Light is electromagnetic radiation that can be detected by the human eye. Electromagnetic radiation occurs over an extremely wide range of wavelengths, from gamma rays with wavelengths less than about 1 × 10−11 metres to radio waves measured in metres.
The lighting industry uses several different units to measure light, depending on what information is needed.
Below are a few of the most common units and terms:
Flux (Luminous Flux) – Originating from the Latin word ‘Fluxus,’ meaning flow, flux is the amount of energy a light emits per second, measured in lumens (lm).
When it comes to lighting, you need to consider watts (W) (energy used) versus lumens (lm) (brightness). Or electricity consumption versus light output. Lumens are weighted for human perception where as watts are not.
Lumen (lm) – The SI unit of luminous flux, this is a unit of light flow.
Watt (W) – The unit of measuring electrical power, this is a radiometric measurement.
Intensity of Light – The quantity of visible light that is emitted in unit time per unit solid angle.
Candela (cd) – The SI base unit of luminous intensity. It is a unit of luminous intensity of a light source in a definitive direction. 1 lumen = 1 candela x steradian (the SI unit of solid angle).
Illuminance – The amount of luminous flux per unit area .
Lux (lx) – Lux is a standardized unit of measurement of the light intensity. The SI unit of illuminance and luminous emittance. One lux is equal to one lumen per square meter – formula: Lux – Lm/m^2
Footcandle – A non-SI unit of light intensity. While lux is lm/m^2, a footcandle is lm/ft^2.
Luminance is the intensity of light from a surface per unit area in a given direction.
1 cd/m^2 = 1 nit
Nit (nt) – A name given for a unit of luminance.
For an easier understanding, think of a lamp that produces light.
The light from a lamp is measured in lumens (measure of light intensity)
The light that falls on a surface is expressed as lux
The human eye sees this visually in terms of brightness, or luminance, that is measured in candelas
Overall, radiometry is the science of measuring electromagnetic radiation. In regards to optics, it refers to the detection and measurement of light waves in the optical portion the electromagnetic spectrum (infrared, visible, and ultraviolet). Radiometry also includes characterizing the distribution of the radiation’s absolute power.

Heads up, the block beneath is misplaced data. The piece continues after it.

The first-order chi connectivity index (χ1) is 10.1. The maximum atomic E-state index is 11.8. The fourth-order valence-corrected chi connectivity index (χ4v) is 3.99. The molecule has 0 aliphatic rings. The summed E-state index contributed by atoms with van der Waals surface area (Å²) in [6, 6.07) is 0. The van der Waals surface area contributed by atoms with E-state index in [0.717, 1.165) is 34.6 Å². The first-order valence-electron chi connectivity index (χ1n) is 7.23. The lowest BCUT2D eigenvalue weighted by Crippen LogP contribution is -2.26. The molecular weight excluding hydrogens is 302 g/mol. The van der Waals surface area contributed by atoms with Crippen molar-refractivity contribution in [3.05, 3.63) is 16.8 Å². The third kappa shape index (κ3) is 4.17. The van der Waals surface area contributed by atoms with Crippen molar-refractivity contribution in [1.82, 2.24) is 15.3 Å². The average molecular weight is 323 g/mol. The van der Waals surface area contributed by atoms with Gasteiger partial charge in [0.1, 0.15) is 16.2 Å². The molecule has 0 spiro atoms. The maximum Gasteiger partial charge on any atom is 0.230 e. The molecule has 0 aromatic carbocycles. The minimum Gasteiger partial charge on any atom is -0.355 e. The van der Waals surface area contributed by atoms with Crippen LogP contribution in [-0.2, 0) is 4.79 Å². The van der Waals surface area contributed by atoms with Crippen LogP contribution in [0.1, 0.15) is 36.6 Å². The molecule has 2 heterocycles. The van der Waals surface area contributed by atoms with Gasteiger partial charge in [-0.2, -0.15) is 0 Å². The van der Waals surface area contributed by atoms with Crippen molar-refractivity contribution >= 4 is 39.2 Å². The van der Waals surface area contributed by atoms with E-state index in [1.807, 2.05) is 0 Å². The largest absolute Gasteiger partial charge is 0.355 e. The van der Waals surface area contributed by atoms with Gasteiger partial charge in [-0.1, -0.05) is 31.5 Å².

Why is Radiometry Important ?
Radiometry encompasses a wide variety of needs for sensing and measuring light.
4 Conventionally Used Geometric Descriptions in Radiometry
The fundamental unit of radiometry is called Radiant Flux.
1. Radiant Flux/Power – Expressed in watts, radiant flux can be defined as the total optical power of a light source. It can also be defined as the rate of flow of radiant energy. You can think of it as the total amount of light emitted from a light bulb.
2. Radiant Intensity – Also measured in watts, radiant intensity is the amount of flux emitted through a known solid angle.
3. Irradiance – Measured in watts per square meter, irradiance is the measurement of radiant flux on a known surface area.
4. Radiance – Measured in watts per square meter Steradian, radiance is the measure of radiant intensity emitted from a unit area of a source.
Photometry is a subset of radiometry that only applies to the visible portion of the electromagnetic spectrum. While radiometry focuses on measuring radiant energy in terms of absolute power, photometry takes into account the response of the human eye and focuses on measuring light in terms of perceived brightness.
Photometry is the “science of the measurement of light intensity”, where ‘light’ refers to the total integrated range of radiation to which the eye is sensitive.
Why is Photometry Important ?
Photometry measures visible light from a person’s perspective.
Common Photometry Applications: